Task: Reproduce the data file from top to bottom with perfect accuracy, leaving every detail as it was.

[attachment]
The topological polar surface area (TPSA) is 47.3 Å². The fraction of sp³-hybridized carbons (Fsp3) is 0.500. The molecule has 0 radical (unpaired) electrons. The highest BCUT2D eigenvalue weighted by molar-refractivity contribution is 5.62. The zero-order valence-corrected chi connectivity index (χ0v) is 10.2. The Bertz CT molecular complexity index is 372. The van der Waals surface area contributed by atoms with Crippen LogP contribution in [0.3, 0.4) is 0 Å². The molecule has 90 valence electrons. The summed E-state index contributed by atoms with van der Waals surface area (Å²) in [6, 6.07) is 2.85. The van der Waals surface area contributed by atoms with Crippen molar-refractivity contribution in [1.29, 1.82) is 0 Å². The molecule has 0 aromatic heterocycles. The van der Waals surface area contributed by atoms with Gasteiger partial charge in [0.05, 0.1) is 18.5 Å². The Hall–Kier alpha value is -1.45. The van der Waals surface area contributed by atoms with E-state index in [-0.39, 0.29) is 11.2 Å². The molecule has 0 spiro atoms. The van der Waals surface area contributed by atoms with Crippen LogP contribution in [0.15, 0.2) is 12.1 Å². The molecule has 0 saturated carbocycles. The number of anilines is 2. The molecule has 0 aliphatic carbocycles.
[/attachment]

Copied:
The topological polar surface area (TPSA) is 47.3 Å². The fraction of sp³-hybridized carbons (Fsp3) is 0.500. The molecule has 0 radical (unpaired) electrons. The highest BCUT2D eigenvalue weighted by molar-refractivity contribution is 5.62. The zero-order valence-corrected chi connectivity index (χ0v) is 10.2. The Bertz CT molecular complexity index is 372. The van der Waals surface area contributed by atoms with Crippen LogP contribution in [0.3, 0.4) is 0 Å². The molecule has 90 valence electrons. The summed E-state index contributed by atoms with van der Waals surface area (Å²) in [6, 6.07) is 2.85. The van der Waals surface area contributed by atoms with Crippen molar-refractivity contribution in [1.29, 1.82) is 0 Å². The molecule has 0 aromatic heterocycles. The van der Waals surface area contributed by atoms with Gasteiger partial charge in [0.05, 0.1) is 18.5 Å². The Hall–Kier alpha value is -1.45. The van der Waals surface area contributed by atoms with E-state index in [-0.39, 0.29) is 11.2 Å². The molecule has 0 spiro atoms. The van der Waals surface area contributed by atoms with Crippen LogP contribution in [0.15, 0.2) is 12.1 Å². The molecule has 0 saturated carbocycles. The number of anilines is 2. The molecule has 0 aliphatic carbocycles.